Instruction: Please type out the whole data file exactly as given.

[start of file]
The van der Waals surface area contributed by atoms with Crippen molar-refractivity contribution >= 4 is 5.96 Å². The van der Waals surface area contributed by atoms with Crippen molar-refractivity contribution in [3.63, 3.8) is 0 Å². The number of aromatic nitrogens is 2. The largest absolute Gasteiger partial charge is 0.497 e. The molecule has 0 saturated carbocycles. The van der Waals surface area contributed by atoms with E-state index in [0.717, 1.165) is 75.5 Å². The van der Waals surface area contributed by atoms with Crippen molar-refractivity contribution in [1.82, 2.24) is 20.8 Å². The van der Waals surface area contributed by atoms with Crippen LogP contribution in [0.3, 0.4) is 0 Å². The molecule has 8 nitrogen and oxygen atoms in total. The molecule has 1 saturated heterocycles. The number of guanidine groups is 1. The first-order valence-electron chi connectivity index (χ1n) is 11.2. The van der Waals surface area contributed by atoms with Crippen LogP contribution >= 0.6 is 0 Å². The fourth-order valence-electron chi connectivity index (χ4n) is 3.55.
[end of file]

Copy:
The van der Waals surface area contributed by atoms with Crippen molar-refractivity contribution >= 4 is 5.96 Å². The van der Waals surface area contributed by atoms with Crippen molar-refractivity contribution in [3.63, 3.8) is 0 Å². The number of aromatic nitrogens is 2. The largest absolute Gasteiger partial charge is 0.497 e. The molecule has 0 saturated carbocycles. The van der Waals surface area contributed by atoms with E-state index in [0.717, 1.165) is 75.5 Å². The van der Waals surface area contributed by atoms with Crippen molar-refractivity contribution in [1.82, 2.24) is 20.8 Å². The van der Waals surface area contributed by atoms with Crippen LogP contribution in [0.3, 0.4) is 0 Å². The molecule has 8 nitrogen and oxygen atoms in total. The molecule has 1 saturated heterocycles. The number of guanidine groups is 1. The first-order valence-electron chi connectivity index (χ1n) is 11.2. The van der Waals surface area contributed by atoms with Crippen LogP contribution >= 0.6 is 0 Å². The fourth-order valence-electron chi connectivity index (χ4n) is 3.55.